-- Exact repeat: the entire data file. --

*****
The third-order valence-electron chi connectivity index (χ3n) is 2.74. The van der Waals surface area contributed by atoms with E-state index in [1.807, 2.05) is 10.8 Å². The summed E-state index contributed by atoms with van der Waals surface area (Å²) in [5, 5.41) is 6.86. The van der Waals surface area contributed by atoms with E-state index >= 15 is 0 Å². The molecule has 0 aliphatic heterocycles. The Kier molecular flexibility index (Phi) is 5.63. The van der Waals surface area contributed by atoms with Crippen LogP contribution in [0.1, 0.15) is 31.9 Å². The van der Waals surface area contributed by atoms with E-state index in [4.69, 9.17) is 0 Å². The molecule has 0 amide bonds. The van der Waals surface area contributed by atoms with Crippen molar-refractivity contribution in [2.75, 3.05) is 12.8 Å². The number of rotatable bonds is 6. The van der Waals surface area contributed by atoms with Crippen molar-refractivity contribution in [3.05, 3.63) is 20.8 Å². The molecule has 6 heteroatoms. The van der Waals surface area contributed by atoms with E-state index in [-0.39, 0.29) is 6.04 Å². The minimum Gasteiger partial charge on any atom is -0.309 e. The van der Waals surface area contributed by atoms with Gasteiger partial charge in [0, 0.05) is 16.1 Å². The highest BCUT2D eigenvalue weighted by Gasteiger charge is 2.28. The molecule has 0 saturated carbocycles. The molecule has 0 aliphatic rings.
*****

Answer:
The third-order valence-electron chi connectivity index (χ3n) is 2.74. The van der Waals surface area contributed by atoms with E-state index in [1.807, 2.05) is 10.8 Å². The summed E-state index contributed by atoms with van der Waals surface area (Å²) in [5, 5.41) is 6.86. The van der Waals surface area contributed by atoms with E-state index >= 15 is 0 Å². The molecule has 0 aliphatic heterocycles. The Kier molecular flexibility index (Phi) is 5.63. The van der Waals surface area contributed by atoms with Crippen LogP contribution in [0.1, 0.15) is 31.9 Å². The van der Waals surface area contributed by atoms with E-state index in [4.69, 9.17) is 0 Å². The molecule has 0 amide bonds. The van der Waals surface area contributed by atoms with Crippen molar-refractivity contribution in [2.75, 3.05) is 12.8 Å². The number of rotatable bonds is 6. The van der Waals surface area contributed by atoms with Crippen molar-refractivity contribution in [3.05, 3.63) is 20.8 Å². The molecule has 6 heteroatoms. The van der Waals surface area contributed by atoms with E-state index in [-0.39, 0.29) is 6.04 Å². The minimum Gasteiger partial charge on any atom is -0.309 e. The van der Waals surface area contributed by atoms with Gasteiger partial charge in [0, 0.05) is 16.1 Å². The highest BCUT2D eigenvalue weighted by Gasteiger charge is 2.28. The molecule has 0 saturated carbocycles. The molecule has 0 aliphatic rings.